The corporate nature of the interaction with the Word was also expressed in song, with the monks being united to their community and with the larger heavenly host of angels in worship of God.
The culture of the word, which developed deep within Western monasticism from the search for God, and understands the world as being the continual result of the historical action of God in time, also finds expression in the way the Scriptures are understood.
After examining the ways to find the Word within the word at a deeper level, the Holy Father spoke of the tension between freedom and obligation, a tug-of-war that Europe is witnessing today.
"It presents itself anew as a task for our generation too, vis-á-vis the poles of subjective arbitrariness and fundamentalist fanaticism. It would be a disaster if today's European culture could only conceive freedom as absence of obligation, which would inevitably play into the hands of fanaticism and arbitrariness. Absence of obligation and arbitrariness do not signify freedom, but its destruction," the Pontiff warned.
The search for God that the monks embarked on also involved "labora" or work. They viewed human work and the shaping of history as "sharing in the work of the Creator." This worldview is essential, Benedict insisted, because "Where such evaluation is lacking, where man arrogates to himself the status of god-like creator, his shaping of the world can quickly turn into destruction of the world."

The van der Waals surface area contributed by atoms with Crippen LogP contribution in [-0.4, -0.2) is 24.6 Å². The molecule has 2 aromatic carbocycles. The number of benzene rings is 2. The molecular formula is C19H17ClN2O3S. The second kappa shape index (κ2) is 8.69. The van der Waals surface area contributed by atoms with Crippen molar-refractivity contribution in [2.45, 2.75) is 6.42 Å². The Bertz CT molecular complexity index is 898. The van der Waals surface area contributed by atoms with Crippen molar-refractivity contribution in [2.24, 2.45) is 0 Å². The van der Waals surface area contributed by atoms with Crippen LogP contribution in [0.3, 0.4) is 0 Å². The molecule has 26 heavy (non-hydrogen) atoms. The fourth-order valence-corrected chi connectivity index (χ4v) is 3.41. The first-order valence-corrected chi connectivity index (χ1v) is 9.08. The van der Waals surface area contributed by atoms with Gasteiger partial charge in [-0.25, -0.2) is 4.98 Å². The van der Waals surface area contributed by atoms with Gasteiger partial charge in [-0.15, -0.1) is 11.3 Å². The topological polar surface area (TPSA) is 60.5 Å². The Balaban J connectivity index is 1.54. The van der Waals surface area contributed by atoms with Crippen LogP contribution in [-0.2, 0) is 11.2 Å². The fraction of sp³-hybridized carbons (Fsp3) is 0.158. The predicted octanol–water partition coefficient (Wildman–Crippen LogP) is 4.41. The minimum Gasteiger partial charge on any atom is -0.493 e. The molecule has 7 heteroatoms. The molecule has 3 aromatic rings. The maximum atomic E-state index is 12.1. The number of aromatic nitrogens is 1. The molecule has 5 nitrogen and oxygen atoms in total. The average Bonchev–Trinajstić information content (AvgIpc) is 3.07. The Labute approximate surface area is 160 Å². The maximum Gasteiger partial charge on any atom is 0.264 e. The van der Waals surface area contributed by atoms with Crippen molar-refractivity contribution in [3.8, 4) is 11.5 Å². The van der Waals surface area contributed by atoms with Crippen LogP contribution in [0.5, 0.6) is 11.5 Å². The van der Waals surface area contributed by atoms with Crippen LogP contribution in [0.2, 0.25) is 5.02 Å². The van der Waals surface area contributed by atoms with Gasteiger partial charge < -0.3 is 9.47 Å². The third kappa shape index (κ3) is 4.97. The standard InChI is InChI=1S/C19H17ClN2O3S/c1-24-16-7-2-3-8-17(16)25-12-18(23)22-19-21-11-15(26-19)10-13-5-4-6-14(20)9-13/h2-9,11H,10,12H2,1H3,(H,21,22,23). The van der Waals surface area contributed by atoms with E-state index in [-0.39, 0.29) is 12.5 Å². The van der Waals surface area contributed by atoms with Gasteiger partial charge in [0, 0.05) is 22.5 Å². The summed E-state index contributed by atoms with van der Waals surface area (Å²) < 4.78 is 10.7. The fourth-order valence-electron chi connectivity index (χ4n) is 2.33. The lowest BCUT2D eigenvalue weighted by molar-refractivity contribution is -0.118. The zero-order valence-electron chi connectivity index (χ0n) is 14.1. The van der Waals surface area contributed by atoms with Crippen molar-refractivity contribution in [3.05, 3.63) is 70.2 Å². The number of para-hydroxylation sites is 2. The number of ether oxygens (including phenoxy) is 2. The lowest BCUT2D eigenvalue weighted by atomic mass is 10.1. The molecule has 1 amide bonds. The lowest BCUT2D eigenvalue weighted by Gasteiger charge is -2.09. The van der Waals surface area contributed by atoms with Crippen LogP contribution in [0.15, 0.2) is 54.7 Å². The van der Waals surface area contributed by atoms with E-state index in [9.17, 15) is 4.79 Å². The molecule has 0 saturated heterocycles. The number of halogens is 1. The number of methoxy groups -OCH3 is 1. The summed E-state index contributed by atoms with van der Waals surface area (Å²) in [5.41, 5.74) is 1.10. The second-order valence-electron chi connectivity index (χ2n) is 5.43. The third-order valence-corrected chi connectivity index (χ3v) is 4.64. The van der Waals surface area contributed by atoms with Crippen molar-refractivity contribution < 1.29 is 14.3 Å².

With the society collapsing, the monks sought God, but they did not think that they were forcing their worldview on people. Rather, they saw their faith as the truth about creation, "They saw their faith as belonging, not to cultural custom that differs from one people to another, but to the domain of truth, which concerns all people equally."
Turning to the present-day situation of Europe, Pope Benedict XVI said that although it "differs in many respects from the one that Paul encountered in Athens," "the two situations also have much in common. Our cities are no longer filled with altars and with images of multiple deities. God has truly become for many the great unknown. But just as in the past, when behind the many images of God the question concerning the unknown God was hidden and present, so too the present absence of God is silently besieged by the question concerning him."
"Quaerere Deum - to seek God and to let oneself be found by him, that is today no less necessary than in former times," he asserted.
"A purely positivistic culture which tried to drive the question concerning God into the subjective realm, as being unscientific, would be the capitulation of reason, the renunciation of its highest possibilities, and hence a disaster for humanity, with very grave consequences," the Holy Father cautioned.
Pope Benedict concluded his address by re-emphasizing that "What gave Europe's culture its foundation - the search for God and the readiness to listen to him - remains today the basis of any genuine culture."